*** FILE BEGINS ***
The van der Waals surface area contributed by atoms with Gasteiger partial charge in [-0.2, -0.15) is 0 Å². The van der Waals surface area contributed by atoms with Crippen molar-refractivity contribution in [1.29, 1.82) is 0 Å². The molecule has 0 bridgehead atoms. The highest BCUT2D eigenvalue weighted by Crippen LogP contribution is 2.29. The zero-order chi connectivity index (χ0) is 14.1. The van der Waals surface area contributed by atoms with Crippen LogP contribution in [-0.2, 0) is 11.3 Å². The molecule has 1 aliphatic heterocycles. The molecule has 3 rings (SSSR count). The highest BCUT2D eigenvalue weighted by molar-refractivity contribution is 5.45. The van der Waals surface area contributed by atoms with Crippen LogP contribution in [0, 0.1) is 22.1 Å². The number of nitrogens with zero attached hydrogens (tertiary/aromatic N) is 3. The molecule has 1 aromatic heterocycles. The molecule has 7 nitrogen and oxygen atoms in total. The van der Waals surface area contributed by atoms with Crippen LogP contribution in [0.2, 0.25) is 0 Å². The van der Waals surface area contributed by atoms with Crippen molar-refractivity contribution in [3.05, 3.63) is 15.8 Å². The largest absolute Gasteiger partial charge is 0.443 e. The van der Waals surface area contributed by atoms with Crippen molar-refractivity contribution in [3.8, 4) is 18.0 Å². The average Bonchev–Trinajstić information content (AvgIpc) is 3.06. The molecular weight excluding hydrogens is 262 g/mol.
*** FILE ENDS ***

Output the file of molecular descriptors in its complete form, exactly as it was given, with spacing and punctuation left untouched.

The van der Waals surface area contributed by atoms with Gasteiger partial charge in [-0.2, -0.15) is 0 Å². The van der Waals surface area contributed by atoms with Crippen molar-refractivity contribution in [1.29, 1.82) is 0 Å². The molecule has 0 bridgehead atoms. The highest BCUT2D eigenvalue weighted by Crippen LogP contribution is 2.29. The zero-order chi connectivity index (χ0) is 14.1. The van der Waals surface area contributed by atoms with Crippen LogP contribution in [-0.2, 0) is 11.3 Å². The molecule has 1 aliphatic heterocycles. The molecule has 3 rings (SSSR count). The highest BCUT2D eigenvalue weighted by molar-refractivity contribution is 5.45. The van der Waals surface area contributed by atoms with Crippen LogP contribution in [0, 0.1) is 22.1 Å². The number of nitrogens with zero attached hydrogens (tertiary/aromatic N) is 3. The molecule has 1 aromatic heterocycles. The molecule has 7 nitrogen and oxygen atoms in total. The van der Waals surface area contributed by atoms with Crippen LogP contribution in [0.2, 0.25) is 0 Å². The van der Waals surface area contributed by atoms with Crippen molar-refractivity contribution in [3.05, 3.63) is 15.8 Å². The largest absolute Gasteiger partial charge is 0.443 e. The van der Waals surface area contributed by atoms with Crippen molar-refractivity contribution in [3.8, 4) is 18.0 Å². The average Bonchev–Trinajstić information content (AvgIpc) is 3.06. The molecular weight excluding hydrogens is 262 g/mol.